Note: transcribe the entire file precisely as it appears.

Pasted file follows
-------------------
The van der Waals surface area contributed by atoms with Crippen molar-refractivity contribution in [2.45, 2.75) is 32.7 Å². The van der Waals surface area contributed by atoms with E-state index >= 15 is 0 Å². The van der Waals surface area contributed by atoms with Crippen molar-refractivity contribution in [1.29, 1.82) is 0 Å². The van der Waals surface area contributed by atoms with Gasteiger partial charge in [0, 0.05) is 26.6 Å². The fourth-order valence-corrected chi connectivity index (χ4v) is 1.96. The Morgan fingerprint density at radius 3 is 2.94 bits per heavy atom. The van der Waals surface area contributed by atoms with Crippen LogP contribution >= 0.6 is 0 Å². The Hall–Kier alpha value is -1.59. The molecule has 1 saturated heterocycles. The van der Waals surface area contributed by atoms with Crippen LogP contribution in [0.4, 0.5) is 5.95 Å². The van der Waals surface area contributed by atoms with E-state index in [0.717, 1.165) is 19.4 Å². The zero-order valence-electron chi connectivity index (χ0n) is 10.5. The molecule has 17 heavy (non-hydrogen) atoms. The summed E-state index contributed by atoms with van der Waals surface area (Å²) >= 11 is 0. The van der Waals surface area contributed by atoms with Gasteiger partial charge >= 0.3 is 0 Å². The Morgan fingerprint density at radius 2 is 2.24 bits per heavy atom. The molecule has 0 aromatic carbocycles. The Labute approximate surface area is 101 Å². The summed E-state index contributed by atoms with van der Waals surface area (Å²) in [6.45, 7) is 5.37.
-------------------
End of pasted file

The van der Waals surface area contributed by atoms with Crippen molar-refractivity contribution in [2.45, 2.75) is 32.7 Å². The van der Waals surface area contributed by atoms with E-state index >= 15 is 0 Å². The van der Waals surface area contributed by atoms with Crippen molar-refractivity contribution in [1.29, 1.82) is 0 Å². The van der Waals surface area contributed by atoms with Gasteiger partial charge in [0, 0.05) is 26.6 Å². The fourth-order valence-corrected chi connectivity index (χ4v) is 1.96. The Morgan fingerprint density at radius 3 is 2.94 bits per heavy atom. The van der Waals surface area contributed by atoms with Crippen LogP contribution >= 0.6 is 0 Å². The Hall–Kier alpha value is -1.59. The molecule has 1 saturated heterocycles. The van der Waals surface area contributed by atoms with Crippen LogP contribution in [0.4, 0.5) is 5.95 Å². The van der Waals surface area contributed by atoms with E-state index in [0.717, 1.165) is 19.4 Å². The zero-order valence-electron chi connectivity index (χ0n) is 10.5. The molecule has 17 heavy (non-hydrogen) atoms. The summed E-state index contributed by atoms with van der Waals surface area (Å²) >= 11 is 0. The van der Waals surface area contributed by atoms with Gasteiger partial charge >= 0.3 is 0 Å². The Morgan fingerprint density at radius 2 is 2.24 bits per heavy atom. The molecule has 0 aromatic carbocycles. The Labute approximate surface area is 101 Å². The summed E-state index contributed by atoms with van der Waals surface area (Å²) in [6.45, 7) is 5.37.